@inproceedings{EllTeh2012a,
author = {Elliott, L. and Teh, Y. W.},
booktitle = {Advances in Neural Information Processing Systems (NIPS)},
title = {Scalable Imputation of Genetic Data with a Discrete Fragmentation-Coagulation Process},
year = {2012},
bdsk-url-1 = {http://papers.nips.cc/paper/4782-scalable-imputation-of-genetic-data-with-a-discrete-fragmentation-coagulation-process},
bdsk-url-2 = {http://papers.nips.cc/paper/4782-scalable-imputation-of-genetic-data-with-a-discrete-fragmentation-coagulation-process.pdf}
}

2011

Y. W. Teh,
C. Blundell,
L. T. Elliott,
Modelling Genetic Variations with Fragmentation-Coagulation Processes, in Advances in Neural Information Processing Systems (NIPS), 2011.

We propose a novel class of Bayesian nonparametric models for sequential data called fragmentation-coagulation processes (FCPs). FCPs model a set of sequences using a partition-valued Markov process which evolves by splitting and merging clusters. An FCP is exchangeable, projective, stationary and reversible, and its equilibrium distributions are given by the Chinese restaurant process. As opposed to hidden Markov models, FCPs allow for flexible modelling of the number of clusters, and they avoid label switching non-identifiability problems. We develop an efficient Gibbs sampler for FCPs which uses uniformization and the forward-backward algorithm. Our development of FCPs is motivated by applications in population genetics, and we demonstrate the utility of FCPs on problems of genotype imputation with phased and unphased SNP data.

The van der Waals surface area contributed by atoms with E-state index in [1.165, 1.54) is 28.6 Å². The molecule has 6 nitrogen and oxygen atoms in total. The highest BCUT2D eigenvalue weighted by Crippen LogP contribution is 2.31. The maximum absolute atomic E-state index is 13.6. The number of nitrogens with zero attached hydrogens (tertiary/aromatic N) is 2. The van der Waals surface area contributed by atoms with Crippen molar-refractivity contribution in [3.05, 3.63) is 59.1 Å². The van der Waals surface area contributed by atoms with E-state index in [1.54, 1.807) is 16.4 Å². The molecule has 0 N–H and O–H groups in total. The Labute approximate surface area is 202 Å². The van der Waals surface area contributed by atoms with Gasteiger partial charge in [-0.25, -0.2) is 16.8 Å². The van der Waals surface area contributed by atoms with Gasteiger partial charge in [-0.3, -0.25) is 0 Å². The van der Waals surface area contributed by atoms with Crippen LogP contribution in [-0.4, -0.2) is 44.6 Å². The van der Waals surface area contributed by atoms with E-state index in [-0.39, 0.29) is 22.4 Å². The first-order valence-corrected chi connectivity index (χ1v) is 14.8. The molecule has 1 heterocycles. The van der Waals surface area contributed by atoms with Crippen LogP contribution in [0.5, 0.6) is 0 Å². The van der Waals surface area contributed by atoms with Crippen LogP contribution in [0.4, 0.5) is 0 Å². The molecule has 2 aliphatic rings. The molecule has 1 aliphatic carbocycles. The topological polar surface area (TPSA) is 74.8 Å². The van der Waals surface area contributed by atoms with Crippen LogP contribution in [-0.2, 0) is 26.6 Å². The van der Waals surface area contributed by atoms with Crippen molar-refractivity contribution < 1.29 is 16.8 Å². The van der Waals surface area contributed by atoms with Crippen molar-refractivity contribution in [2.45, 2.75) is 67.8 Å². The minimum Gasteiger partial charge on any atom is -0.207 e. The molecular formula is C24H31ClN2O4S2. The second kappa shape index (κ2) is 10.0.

@inproceedings{TehBluEll2011a,
author = {Teh, Y. W. and Blundell, C. and Elliott, L. T.},
booktitle = {Advances in Neural Information Processing Systems (NIPS)},
title = {Modelling Genetic Variations with Fragmentation-Coagulation Processes},
year = {2011},
bdsk-url-1 = {https://papers.nips.cc/paper/4211-modelling-genetic-variations-using-fragmentation-coagulation-processes},
bdsk-url-2 = {https://papers.nips.cc/paper/4211-modelling-genetic-variations-using-fragmentation-coagulation-processes.pdf}
}

@software{De-EllFav2015b,
author = {{De Iorio}, M. and Elliott, L. T. and Favaro, S. and Teh, Y. W.},
title = {HDPStructure},
year = {2015},
bdsk-url-1 = {https://github.com/BigBayes/HDPStructure}
}